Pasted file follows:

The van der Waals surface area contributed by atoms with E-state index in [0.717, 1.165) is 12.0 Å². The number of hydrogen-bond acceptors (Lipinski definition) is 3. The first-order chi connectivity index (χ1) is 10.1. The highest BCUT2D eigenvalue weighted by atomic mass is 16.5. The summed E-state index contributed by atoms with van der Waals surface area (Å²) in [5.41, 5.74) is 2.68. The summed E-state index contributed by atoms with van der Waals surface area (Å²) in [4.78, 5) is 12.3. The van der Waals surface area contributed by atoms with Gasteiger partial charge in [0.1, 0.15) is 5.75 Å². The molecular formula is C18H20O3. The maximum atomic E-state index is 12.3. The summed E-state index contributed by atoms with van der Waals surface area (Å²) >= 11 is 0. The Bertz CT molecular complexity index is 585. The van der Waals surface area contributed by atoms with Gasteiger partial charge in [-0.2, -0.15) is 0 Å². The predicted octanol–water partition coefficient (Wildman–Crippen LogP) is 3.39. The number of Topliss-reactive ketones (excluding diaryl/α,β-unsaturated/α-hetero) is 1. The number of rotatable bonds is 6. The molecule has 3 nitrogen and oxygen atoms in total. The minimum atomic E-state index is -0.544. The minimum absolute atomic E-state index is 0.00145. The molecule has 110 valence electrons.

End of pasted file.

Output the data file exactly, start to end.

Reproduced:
The van der Waals surface area contributed by atoms with E-state index in [0.717, 1.165) is 12.0 Å². The number of hydrogen-bond acceptors (Lipinski definition) is 3. The first-order chi connectivity index (χ1) is 10.1. The highest BCUT2D eigenvalue weighted by atomic mass is 16.5. The summed E-state index contributed by atoms with van der Waals surface area (Å²) in [5.41, 5.74) is 2.68. The summed E-state index contributed by atoms with van der Waals surface area (Å²) in [4.78, 5) is 12.3. The van der Waals surface area contributed by atoms with Gasteiger partial charge in [0.1, 0.15) is 5.75 Å². The molecular formula is C18H20O3. The maximum atomic E-state index is 12.3. The summed E-state index contributed by atoms with van der Waals surface area (Å²) >= 11 is 0. The Bertz CT molecular complexity index is 585. The van der Waals surface area contributed by atoms with Gasteiger partial charge in [-0.2, -0.15) is 0 Å². The predicted octanol–water partition coefficient (Wildman–Crippen LogP) is 3.39. The number of Topliss-reactive ketones (excluding diaryl/α,β-unsaturated/α-hetero) is 1. The number of rotatable bonds is 6. The molecule has 3 nitrogen and oxygen atoms in total. The minimum atomic E-state index is -0.544. The minimum absolute atomic E-state index is 0.00145. The molecule has 110 valence electrons.